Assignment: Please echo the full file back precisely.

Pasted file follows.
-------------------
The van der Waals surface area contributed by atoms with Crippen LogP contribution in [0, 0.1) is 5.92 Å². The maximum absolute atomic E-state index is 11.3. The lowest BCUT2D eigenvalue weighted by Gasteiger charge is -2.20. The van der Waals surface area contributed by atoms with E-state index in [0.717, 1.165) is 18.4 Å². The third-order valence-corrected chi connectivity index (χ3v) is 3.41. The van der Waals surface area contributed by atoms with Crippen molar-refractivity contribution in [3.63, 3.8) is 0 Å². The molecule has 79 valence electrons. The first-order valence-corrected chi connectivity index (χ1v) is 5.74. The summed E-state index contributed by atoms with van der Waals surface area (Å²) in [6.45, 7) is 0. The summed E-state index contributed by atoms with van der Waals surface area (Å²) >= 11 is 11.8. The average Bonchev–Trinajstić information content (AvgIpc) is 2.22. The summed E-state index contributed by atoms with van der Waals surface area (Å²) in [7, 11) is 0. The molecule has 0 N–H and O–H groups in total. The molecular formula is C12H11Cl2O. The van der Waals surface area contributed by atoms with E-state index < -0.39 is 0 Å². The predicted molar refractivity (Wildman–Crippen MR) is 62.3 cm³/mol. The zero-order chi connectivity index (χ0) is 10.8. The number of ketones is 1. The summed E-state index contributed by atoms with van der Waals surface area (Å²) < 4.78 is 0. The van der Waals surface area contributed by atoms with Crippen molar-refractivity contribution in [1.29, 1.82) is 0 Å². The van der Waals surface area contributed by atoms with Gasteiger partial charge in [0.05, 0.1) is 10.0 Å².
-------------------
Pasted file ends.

The van der Waals surface area contributed by atoms with Crippen LogP contribution in [0, 0.1) is 5.92 Å². The maximum absolute atomic E-state index is 11.3. The lowest BCUT2D eigenvalue weighted by Gasteiger charge is -2.20. The van der Waals surface area contributed by atoms with E-state index in [0.717, 1.165) is 18.4 Å². The third-order valence-corrected chi connectivity index (χ3v) is 3.41. The van der Waals surface area contributed by atoms with Crippen molar-refractivity contribution in [3.63, 3.8) is 0 Å². The molecule has 79 valence electrons. The first-order valence-corrected chi connectivity index (χ1v) is 5.74. The summed E-state index contributed by atoms with van der Waals surface area (Å²) in [6.45, 7) is 0. The summed E-state index contributed by atoms with van der Waals surface area (Å²) >= 11 is 11.8. The average Bonchev–Trinajstić information content (AvgIpc) is 2.22. The summed E-state index contributed by atoms with van der Waals surface area (Å²) in [7, 11) is 0. The molecule has 0 N–H and O–H groups in total. The molecular formula is C12H11Cl2O. The van der Waals surface area contributed by atoms with E-state index < -0.39 is 0 Å². The predicted molar refractivity (Wildman–Crippen MR) is 62.3 cm³/mol. The zero-order chi connectivity index (χ0) is 10.8. The number of ketones is 1. The summed E-state index contributed by atoms with van der Waals surface area (Å²) < 4.78 is 0. The van der Waals surface area contributed by atoms with Crippen molar-refractivity contribution in [1.29, 1.82) is 0 Å². The van der Waals surface area contributed by atoms with Gasteiger partial charge in [0.05, 0.1) is 10.0 Å².